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Hurricane Sally’s Fierce Rain Shows How Climate Change Raises Storm Risks

“Staggering rain totals, fueled by a warming atmosphere that can hold more moisture, are being recorded from the storm.”

“As hurricanes go, Sally was not especially powerful. Rated a Category 2 storm when it struck the Gulf Coast on Wednesday, it was soon downgraded. But climate change likely made it more dangerous by slowing it down and feeding it more moisture, setting it up to pummel the region with wind and catastrophic rainfall.

Sally was crawling at about 3 miles per hour when its eye made landfall early Wednesday near Gulf Shores, Ala., and was “inching its way inland” later in the day, the National Hurricane Center said. The slow movement, or stalling, of the storm led to staggering rain totals, with more than two feet in some areas by midmorning Wednesday and widespread flooding.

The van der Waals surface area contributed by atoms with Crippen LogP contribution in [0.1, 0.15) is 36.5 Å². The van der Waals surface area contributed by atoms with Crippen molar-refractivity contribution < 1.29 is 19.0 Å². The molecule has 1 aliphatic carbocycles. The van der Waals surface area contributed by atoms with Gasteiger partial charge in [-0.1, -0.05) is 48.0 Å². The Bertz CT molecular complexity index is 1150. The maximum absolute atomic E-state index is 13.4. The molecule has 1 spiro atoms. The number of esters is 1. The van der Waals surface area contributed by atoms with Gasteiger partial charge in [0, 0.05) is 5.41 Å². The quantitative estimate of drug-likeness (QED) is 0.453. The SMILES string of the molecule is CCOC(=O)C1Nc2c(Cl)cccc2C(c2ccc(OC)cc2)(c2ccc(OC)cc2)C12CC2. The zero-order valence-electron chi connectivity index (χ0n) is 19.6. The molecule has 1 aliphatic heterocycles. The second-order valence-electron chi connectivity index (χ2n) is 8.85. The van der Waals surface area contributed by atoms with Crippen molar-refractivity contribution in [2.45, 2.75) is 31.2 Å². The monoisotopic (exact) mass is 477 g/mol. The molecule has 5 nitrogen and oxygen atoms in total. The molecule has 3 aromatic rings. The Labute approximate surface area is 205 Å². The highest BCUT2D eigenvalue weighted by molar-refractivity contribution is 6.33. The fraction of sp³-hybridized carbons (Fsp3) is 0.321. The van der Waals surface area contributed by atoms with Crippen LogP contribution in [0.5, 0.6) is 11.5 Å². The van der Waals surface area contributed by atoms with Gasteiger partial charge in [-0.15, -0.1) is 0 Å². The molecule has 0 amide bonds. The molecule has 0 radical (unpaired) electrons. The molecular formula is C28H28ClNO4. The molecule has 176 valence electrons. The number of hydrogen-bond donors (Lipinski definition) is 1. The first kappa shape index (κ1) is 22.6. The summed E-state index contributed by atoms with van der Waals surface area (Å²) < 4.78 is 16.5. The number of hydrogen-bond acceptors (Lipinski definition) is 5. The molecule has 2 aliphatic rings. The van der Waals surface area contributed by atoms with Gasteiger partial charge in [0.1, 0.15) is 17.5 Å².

“When a storm moves slower, it lingers longer over the same location,” said Kimberly Wood, a geoscientist at Mississippi State University. “A rain rate of, say, an inch an hour — that’s not so bad if the rain only lasts 30 minutes. But if it lasts for half a day, that adds up quickly.”

Sally was not an isolated example of a stalling hurricane. “There is increasing evidence that storms are slowing down,” Dr. Wood said.”

Henry Fountain and John Schwartz report for the New York Times September 16, 2020.